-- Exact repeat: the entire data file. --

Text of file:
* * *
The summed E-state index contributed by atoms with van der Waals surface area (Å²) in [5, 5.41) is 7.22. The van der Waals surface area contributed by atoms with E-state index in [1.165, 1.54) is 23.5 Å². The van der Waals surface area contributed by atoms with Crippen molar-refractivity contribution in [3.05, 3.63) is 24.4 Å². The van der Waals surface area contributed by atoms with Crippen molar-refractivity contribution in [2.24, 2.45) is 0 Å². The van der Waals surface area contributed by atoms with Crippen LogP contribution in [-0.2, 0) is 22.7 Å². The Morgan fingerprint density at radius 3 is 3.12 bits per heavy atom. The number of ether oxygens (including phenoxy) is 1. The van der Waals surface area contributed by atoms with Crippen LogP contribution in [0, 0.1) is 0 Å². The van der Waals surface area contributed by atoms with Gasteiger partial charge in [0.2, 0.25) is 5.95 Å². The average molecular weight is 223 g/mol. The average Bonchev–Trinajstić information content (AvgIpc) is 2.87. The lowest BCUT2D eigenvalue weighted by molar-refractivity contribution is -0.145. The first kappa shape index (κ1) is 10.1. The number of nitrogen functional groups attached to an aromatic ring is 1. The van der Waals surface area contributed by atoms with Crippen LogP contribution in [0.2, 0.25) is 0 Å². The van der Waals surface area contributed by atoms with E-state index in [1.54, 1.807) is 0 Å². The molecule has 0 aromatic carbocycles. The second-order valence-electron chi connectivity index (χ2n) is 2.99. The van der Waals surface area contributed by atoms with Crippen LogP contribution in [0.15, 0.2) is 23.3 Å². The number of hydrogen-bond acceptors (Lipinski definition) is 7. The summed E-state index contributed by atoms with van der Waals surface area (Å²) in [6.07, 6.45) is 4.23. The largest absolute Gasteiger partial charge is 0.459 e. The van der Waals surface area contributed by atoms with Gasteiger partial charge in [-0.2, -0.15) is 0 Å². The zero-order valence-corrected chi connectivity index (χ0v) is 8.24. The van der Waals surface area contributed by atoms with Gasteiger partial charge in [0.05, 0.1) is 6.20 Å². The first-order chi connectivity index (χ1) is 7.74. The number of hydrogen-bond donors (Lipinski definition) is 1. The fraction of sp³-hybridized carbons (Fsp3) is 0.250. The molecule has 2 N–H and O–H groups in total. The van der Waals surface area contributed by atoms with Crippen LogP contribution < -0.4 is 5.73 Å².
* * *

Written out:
The summed E-state index contributed by atoms with van der Waals surface area (Å²) in [5, 5.41) is 7.22. The van der Waals surface area contributed by atoms with E-state index in [1.165, 1.54) is 23.5 Å². The van der Waals surface area contributed by atoms with Crippen molar-refractivity contribution in [3.05, 3.63) is 24.4 Å². The van der Waals surface area contributed by atoms with Crippen molar-refractivity contribution in [2.24, 2.45) is 0 Å². The van der Waals surface area contributed by atoms with Crippen LogP contribution in [-0.2, 0) is 22.7 Å². The Morgan fingerprint density at radius 3 is 3.12 bits per heavy atom. The number of ether oxygens (including phenoxy) is 1. The van der Waals surface area contributed by atoms with Crippen LogP contribution in [0, 0.1) is 0 Å². The van der Waals surface area contributed by atoms with Gasteiger partial charge in [0.2, 0.25) is 5.95 Å². The average molecular weight is 223 g/mol. The average Bonchev–Trinajstić information content (AvgIpc) is 2.87. The lowest BCUT2D eigenvalue weighted by molar-refractivity contribution is -0.145. The first kappa shape index (κ1) is 10.1. The number of nitrogen functional groups attached to an aromatic ring is 1. The van der Waals surface area contributed by atoms with Crippen LogP contribution in [0.2, 0.25) is 0 Å². The van der Waals surface area contributed by atoms with E-state index in [1.54, 1.807) is 0 Å². The molecule has 0 aromatic carbocycles. The second-order valence-electron chi connectivity index (χ2n) is 2.99. The van der Waals surface area contributed by atoms with Crippen LogP contribution in [0.15, 0.2) is 23.3 Å². The number of hydrogen-bond acceptors (Lipinski definition) is 7. The summed E-state index contributed by atoms with van der Waals surface area (Å²) in [6.07, 6.45) is 4.23. The largest absolute Gasteiger partial charge is 0.459 e. The van der Waals surface area contributed by atoms with Gasteiger partial charge in [-0.2, -0.15) is 0 Å². The zero-order valence-corrected chi connectivity index (χ0v) is 8.24. The van der Waals surface area contributed by atoms with Gasteiger partial charge in [0.05, 0.1) is 6.20 Å². The first-order chi connectivity index (χ1) is 7.74. The number of hydrogen-bond donors (Lipinski definition) is 1. The fraction of sp³-hybridized carbons (Fsp3) is 0.250. The molecule has 2 N–H and O–H groups in total. The van der Waals surface area contributed by atoms with Crippen LogP contribution < -0.4 is 5.73 Å².